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Students choose skills programs instead of jobs

High School junior Jenn Pinkos spent a day earlier this
month at DeSales University
learning how to stage combat.

Instead of sitting atop a lifeguard deck or grilling
burgers, the 17-year-old decided and her parents agreed her time would be
better spent at The Summer Theatre Institute, DeSales’ four-week theater camp,
where she could earn three college credits, and perhaps more importantly, get
exposure to a possible future career.

“I needed more experience in theater, and spending time
with people who are interested in the exact same thing as me has made such a
difference,” she said.

Pinkos isn’t alone in forgoing the traditional summer job.

For the first time since 1948, when the federal government
began tracking data, the number of teens who aren’t working or looking for work
in the summer has outpaced those with paying jobs.

Fewer than half the nation’s nearly 17 millions teens ages
16-19 or 48.8 percent had or wanted jobs in June, according to data released
July 6 by the U.S. Department of Labor.

That’s down from 51.6 percent the previous year, and a
significant drop from 2000, when 60 percent of 16- to 19-year-olds were
participants in the work force.

It’s a trend that might shock certain generations of adults
who were raised under the belief that a summer job, especially those requiring
long hours in the hot sun, is a rite of passage into adulthood, a way for teens
to learn about the real world firsthand.

But pursuing interests outside the work force is a hallmark
of Generation Y, also known as the “millennials” the generation born
roughly between 1980 and 2000, according to Neil Howe, an author who has
written several books on the group.

Howe is co-founder of LifeCourse Associates, a consulting
company that studies generations, in part to bridge gaps and create
understanding between the age groups.

Teen employment peaked in the late 1970s and early 1980s,
Howe said, and the rate of participation fluctuated with the economy a strong
economy meant more teenagers working.

That changed in the 1990s when, despite a decade of
relatively strong economic growth, teen employment stayed flat or fell. It was
around that time, said Howe, the global marketplace became pronounced, and the
skill level required to make a good living increased.

“There was a real emphasis for parents, teachers and
counselors …(a thought that working) at a fast food place or being a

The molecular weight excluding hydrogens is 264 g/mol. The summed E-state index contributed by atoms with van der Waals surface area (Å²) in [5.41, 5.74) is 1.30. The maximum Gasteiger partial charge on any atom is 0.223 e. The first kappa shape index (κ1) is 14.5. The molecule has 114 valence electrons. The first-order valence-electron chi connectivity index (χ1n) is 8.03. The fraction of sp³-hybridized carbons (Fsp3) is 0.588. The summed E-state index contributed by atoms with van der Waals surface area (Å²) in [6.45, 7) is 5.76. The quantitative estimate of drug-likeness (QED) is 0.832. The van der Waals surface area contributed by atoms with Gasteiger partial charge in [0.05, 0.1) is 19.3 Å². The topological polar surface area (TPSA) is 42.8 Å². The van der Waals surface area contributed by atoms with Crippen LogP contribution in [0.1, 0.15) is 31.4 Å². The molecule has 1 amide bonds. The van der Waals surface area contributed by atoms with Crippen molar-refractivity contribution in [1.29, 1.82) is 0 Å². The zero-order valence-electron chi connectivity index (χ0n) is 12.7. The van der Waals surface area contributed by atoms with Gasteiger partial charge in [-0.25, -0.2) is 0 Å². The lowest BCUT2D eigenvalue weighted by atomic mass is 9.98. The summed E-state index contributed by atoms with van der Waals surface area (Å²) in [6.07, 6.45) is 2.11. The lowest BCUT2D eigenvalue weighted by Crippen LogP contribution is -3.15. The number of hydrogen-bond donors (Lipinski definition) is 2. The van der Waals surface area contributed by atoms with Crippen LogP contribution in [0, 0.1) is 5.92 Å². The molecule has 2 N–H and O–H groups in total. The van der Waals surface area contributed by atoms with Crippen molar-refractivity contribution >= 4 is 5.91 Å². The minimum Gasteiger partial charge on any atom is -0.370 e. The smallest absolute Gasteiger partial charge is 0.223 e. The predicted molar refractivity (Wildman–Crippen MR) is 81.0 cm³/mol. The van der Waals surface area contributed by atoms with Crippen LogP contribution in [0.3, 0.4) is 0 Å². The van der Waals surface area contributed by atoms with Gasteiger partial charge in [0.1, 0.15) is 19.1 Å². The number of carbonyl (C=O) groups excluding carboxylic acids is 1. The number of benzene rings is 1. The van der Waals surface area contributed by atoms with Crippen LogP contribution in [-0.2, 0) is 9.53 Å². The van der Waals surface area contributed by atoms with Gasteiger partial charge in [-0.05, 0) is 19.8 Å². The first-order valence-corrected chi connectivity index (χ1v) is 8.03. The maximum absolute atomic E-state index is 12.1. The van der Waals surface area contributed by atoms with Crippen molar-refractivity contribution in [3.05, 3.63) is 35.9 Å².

lifeguard gives you cash now but it doesn’t necessarily make as good an
investment as learning skills and developing internships, which will give you a
much better job down the line,” said Howe. “We’ve also seen a greater
emphasis on long-term planning by the kids themselves.”

That planning process is part of what drew Jonah Auteri, 18,
to DeSales’ theater program. Auteri, a who graduated from Southern Lehigh High
School in June, isn’t sure what career he wants to pursue but he thinks theater
may be an option.

It was a different story last summer, when Auteri worked at
an office as a filer.

“Last summer I had the most boring job in the
world,” he said.

Teens who aren’t working often do so with the full blessings
of their parents.

Rob Zimmel, whose son Nate, 18, will be a senior at Parkland
High School in the fall, has no
problem supporting his son for the summer.

Nate Zimmel is spending his summer playing American Legion
baseball and attending Parkland’s football camp. In
addition to that, the Zimmels have been on a whirlwind tour of colleges.

“He’s involved in a lot of activities,” said Rob
Zimmel. “We’re off somewhere every weekend. We’ve gone to Harvard, Princeton
and Yale just this summer. A job would not allow for that.”

Pursuing interests in sports and the arts isn’t the only
reason teens aren’t working.

“More of them are taking summer school and not just for
remedial work,” said Howe. “This is a high-achieving

Labor Department statistics back that up: 37.6 percent of
teens ages 16 to 19 were enrolled in school in June 2006, a number that’s
steadily risen in recent years.

Take Nicole Schmidt, 19, who’s not employed because she’s
studying fashion at Lehigh Valley
College and classes just started.
Until she secures a job, Schmidt said she’ll get by with her parents’ financial

So will 19-year-old Aimee Zukauskas, who took the summer
off. The reason? She’s switching majors from marketing to pre-med, and she
wants a break from what will be an intensive workload once school begins.

“I’m just taking some time to get myself
together,” she said.

Zukauskas plans to begin working again in the fall.

While fewer teenagers are looking for work, that doesn’t
mean that those who want jobs 6.7 million last month are having an easy go. The
Labor Department reported that the unemployment rate for teens age 16-19
seeking work was almost 16 percent.

resident Quashaun Mickle said he began looking for work when he turned 16 last
August and still hasn’t found a job.

“I applied at a whole bunch of places. I’ve been
looking at places since the beginning of summer … My mom’s even tried,”
he said.

His friends have had similar frustrating summers.

“I tried to apply to Wal-Mart, Family Dollar Store but
no one’s hiring you,” said Joshua Garcia, 16.

So they’ve spent much of their summer at the basketball
court in Allentown, hooping at the
free outdoor court.

They’re going to keep looking.

Information from: The (Allentown)
Morning Call,

– Associated Press

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